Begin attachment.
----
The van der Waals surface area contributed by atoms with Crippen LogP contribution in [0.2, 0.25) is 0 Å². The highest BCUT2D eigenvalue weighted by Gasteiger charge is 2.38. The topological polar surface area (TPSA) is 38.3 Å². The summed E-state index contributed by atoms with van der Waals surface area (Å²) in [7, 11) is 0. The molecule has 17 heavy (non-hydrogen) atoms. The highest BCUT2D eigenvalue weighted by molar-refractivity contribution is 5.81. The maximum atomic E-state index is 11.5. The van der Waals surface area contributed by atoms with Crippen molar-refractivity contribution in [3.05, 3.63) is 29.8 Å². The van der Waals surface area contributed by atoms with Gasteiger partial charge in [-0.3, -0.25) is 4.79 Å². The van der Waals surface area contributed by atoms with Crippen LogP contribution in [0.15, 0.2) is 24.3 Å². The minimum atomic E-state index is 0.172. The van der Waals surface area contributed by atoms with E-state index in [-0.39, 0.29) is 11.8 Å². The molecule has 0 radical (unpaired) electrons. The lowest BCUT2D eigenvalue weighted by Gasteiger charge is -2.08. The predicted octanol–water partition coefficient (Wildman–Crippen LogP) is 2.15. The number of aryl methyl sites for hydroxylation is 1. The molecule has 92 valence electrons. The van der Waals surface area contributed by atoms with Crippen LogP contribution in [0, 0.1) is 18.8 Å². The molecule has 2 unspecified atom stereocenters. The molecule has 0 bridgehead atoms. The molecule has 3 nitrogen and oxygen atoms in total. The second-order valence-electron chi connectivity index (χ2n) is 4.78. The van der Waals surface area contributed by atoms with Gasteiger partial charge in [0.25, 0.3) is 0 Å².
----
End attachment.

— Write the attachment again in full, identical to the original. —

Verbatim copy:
The van der Waals surface area contributed by atoms with Crippen LogP contribution in [0.2, 0.25) is 0 Å². The highest BCUT2D eigenvalue weighted by Gasteiger charge is 2.38. The topological polar surface area (TPSA) is 38.3 Å². The summed E-state index contributed by atoms with van der Waals surface area (Å²) in [7, 11) is 0. The molecule has 17 heavy (non-hydrogen) atoms. The highest BCUT2D eigenvalue weighted by molar-refractivity contribution is 5.81. The maximum atomic E-state index is 11.5. The van der Waals surface area contributed by atoms with Crippen molar-refractivity contribution in [3.05, 3.63) is 29.8 Å². The van der Waals surface area contributed by atoms with Gasteiger partial charge in [-0.3, -0.25) is 4.79 Å². The van der Waals surface area contributed by atoms with Crippen LogP contribution in [0.15, 0.2) is 24.3 Å². The minimum atomic E-state index is 0.172. The van der Waals surface area contributed by atoms with E-state index in [-0.39, 0.29) is 11.8 Å². The molecule has 0 radical (unpaired) electrons. The lowest BCUT2D eigenvalue weighted by Gasteiger charge is -2.08. The predicted octanol–water partition coefficient (Wildman–Crippen LogP) is 2.15. The number of aryl methyl sites for hydroxylation is 1. The molecule has 92 valence electrons. The van der Waals surface area contributed by atoms with Crippen LogP contribution in [0, 0.1) is 18.8 Å². The molecule has 2 unspecified atom stereocenters. The molecule has 0 bridgehead atoms. The molecule has 3 nitrogen and oxygen atoms in total. The second-order valence-electron chi connectivity index (χ2n) is 4.78. The van der Waals surface area contributed by atoms with Gasteiger partial charge in [0.25, 0.3) is 0 Å².